The gospels: Orientation points for modern spiritual seekers

In the days when travelers did not yet have maps, they orientated themselves using the stars. I do not believe in a map for the spiritual life. I think that, when it comes to your spiritual journey, you have to find your way using only certain orientation points. These can be found in religious, spiritual and mystical traditions.

There are many people who are engaging with spirituality, and who are in need of orientation points, not rules. I call these people spiritual nomads.

Spiritual nomads are able to cross borders between traditions, philosophies and cultures. I certainly see myself as a spiritual nomad. In using this phrase, I hope you won’t mind if I take the liberty of using the pronoun ‘we’.

More like a paradigm

While ‘Christian’ and ‘dogmatic’ are associated with each other in common thought, to the unprejudiced reader the gospels may seem more like a paradigm than a hermetical set of scholarly pieces. It’s interesting to note that Christianity in its original form was a reaction to traditional Jewish dogmatism: the founder stated emphatically that the living, moving ‘spirit’ was more important than the written word.

To modern minds, the gospels are not so much religious but rather spiritual. There is a lot of room for interpretation in the imagery and stories of the gospels; nothing is outlined, nothing is set in stone. That is why, throughout the history of Christianity, there is a natural diversity in the interpretation of the gospels.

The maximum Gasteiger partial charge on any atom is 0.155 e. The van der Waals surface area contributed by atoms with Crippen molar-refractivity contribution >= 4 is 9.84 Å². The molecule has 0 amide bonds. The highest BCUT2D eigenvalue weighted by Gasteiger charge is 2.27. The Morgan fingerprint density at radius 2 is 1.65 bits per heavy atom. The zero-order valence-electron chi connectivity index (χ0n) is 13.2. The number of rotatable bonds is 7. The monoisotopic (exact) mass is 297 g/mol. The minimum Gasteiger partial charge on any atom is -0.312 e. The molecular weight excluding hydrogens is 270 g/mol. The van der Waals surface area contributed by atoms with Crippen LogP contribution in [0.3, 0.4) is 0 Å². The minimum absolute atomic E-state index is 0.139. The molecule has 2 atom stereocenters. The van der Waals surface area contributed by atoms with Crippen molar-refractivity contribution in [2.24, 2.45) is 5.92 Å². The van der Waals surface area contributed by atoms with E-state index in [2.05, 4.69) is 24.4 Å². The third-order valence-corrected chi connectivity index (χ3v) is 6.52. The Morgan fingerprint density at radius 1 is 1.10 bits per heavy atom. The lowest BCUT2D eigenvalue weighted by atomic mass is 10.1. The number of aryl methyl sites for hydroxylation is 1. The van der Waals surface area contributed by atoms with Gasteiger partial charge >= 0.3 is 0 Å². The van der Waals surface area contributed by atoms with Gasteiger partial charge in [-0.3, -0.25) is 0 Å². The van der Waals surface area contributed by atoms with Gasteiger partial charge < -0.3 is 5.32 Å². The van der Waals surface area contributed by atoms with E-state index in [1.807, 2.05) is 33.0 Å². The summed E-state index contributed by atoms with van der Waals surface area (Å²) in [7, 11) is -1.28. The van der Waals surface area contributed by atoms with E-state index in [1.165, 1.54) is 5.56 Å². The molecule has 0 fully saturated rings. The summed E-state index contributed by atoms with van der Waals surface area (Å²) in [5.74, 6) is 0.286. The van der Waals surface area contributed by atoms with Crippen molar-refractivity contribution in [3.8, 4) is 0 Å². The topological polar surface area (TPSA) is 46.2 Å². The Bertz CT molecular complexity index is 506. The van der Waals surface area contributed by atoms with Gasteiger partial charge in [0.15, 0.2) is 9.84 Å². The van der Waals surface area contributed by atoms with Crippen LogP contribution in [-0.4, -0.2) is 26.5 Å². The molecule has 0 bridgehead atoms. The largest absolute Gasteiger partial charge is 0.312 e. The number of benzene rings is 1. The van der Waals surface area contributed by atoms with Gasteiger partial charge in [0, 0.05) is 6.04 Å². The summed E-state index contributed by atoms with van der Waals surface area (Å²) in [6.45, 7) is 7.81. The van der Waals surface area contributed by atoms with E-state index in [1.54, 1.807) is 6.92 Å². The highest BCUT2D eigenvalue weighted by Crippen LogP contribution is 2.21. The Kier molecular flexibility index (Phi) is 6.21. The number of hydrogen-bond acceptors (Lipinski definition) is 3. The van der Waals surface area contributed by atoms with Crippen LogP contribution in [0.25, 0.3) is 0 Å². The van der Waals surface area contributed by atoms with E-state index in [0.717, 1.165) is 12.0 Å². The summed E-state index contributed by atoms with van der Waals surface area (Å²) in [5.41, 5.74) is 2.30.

As is the case in every religion, the value of their multifaceted meanings were lost as the ambition of every church became to declare itself the leading authority. To the spiritual seeker, the diversity within the Christian tradition is not a problem – on the contrary; it is a source of wealth.

Essential points of view

Translated into modern language, the Christian vision of mankind, God and life may be summed up in the following points of view. I believe modern spiritual seekers could strongly relate to these views:

  • God is the power that gives meaning to you as well as others: your and their heavenly Father.
  • You wouldn’t fear God or ask him a favor or make sacrifices out of fear, but you would love Him as your Father with your whole being: as the Father of your soul.
  • The love of God and love of mankind are two sides of the same coin.
  • Don’t expect happiness from the world but challenges and tests.
  • You can be happy regardless of what you have.
  • When you are attached to material possessions, they get in the way.
  • Give and forgive, be open and share what you have if you want to be free.
  • Keep sight of your own values: that is where your heart lies.
  •  Charity breaks the limitations of the ego.
  • Ethics is the entry to mysticism.
  • True love is complete: it is to love with the heart, mind and soul.
  • Aspire to be perfect so that one day the world may also become perfect.
  • Being does not end in death.